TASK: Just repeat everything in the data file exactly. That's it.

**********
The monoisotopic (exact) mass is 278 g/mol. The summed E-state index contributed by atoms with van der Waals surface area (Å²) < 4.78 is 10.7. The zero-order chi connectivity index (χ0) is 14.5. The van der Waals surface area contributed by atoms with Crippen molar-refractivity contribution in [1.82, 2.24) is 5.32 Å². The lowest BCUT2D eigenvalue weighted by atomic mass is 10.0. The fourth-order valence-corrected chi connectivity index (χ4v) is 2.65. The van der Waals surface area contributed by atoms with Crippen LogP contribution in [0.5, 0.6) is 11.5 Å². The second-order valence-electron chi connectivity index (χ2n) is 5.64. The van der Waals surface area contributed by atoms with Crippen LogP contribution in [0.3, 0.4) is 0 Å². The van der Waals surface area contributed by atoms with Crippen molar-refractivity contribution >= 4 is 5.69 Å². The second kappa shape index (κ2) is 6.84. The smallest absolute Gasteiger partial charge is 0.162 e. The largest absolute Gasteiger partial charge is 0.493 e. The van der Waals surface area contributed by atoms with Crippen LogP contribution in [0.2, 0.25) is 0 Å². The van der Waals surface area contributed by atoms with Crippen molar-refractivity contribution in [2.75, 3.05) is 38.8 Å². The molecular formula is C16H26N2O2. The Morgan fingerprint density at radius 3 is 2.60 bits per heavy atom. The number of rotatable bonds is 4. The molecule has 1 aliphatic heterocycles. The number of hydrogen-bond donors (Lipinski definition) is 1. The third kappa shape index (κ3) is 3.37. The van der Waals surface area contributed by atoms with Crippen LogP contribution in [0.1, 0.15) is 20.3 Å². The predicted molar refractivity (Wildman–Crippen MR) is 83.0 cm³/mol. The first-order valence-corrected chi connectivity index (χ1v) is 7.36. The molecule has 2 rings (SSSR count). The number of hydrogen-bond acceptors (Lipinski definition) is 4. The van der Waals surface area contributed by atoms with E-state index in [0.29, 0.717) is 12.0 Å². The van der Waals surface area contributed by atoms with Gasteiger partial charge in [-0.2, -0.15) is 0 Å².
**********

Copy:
The monoisotopic (exact) mass is 278 g/mol. The summed E-state index contributed by atoms with van der Waals surface area (Å²) < 4.78 is 10.7. The zero-order chi connectivity index (χ0) is 14.5. The van der Waals surface area contributed by atoms with Crippen molar-refractivity contribution in [1.82, 2.24) is 5.32 Å². The lowest BCUT2D eigenvalue weighted by atomic mass is 10.0. The fourth-order valence-corrected chi connectivity index (χ4v) is 2.65. The van der Waals surface area contributed by atoms with Crippen LogP contribution in [0.5, 0.6) is 11.5 Å². The second-order valence-electron chi connectivity index (χ2n) is 5.64. The van der Waals surface area contributed by atoms with Crippen LogP contribution in [0.3, 0.4) is 0 Å². The van der Waals surface area contributed by atoms with Crippen molar-refractivity contribution >= 4 is 5.69 Å². The second kappa shape index (κ2) is 6.84. The smallest absolute Gasteiger partial charge is 0.162 e. The largest absolute Gasteiger partial charge is 0.493 e. The van der Waals surface area contributed by atoms with Crippen LogP contribution in [0.2, 0.25) is 0 Å². The van der Waals surface area contributed by atoms with Crippen molar-refractivity contribution in [2.75, 3.05) is 38.8 Å². The molecular formula is C16H26N2O2. The Morgan fingerprint density at radius 3 is 2.60 bits per heavy atom. The number of rotatable bonds is 4. The molecule has 1 aliphatic heterocycles. The number of hydrogen-bond donors (Lipinski definition) is 1. The third kappa shape index (κ3) is 3.37. The van der Waals surface area contributed by atoms with Crippen LogP contribution in [0.1, 0.15) is 20.3 Å². The predicted molar refractivity (Wildman–Crippen MR) is 83.0 cm³/mol. The first-order valence-corrected chi connectivity index (χ1v) is 7.36. The molecule has 2 rings (SSSR count). The number of hydrogen-bond acceptors (Lipinski definition) is 4. The van der Waals surface area contributed by atoms with E-state index in [0.29, 0.717) is 12.0 Å². The van der Waals surface area contributed by atoms with Gasteiger partial charge in [-0.2, -0.15) is 0 Å².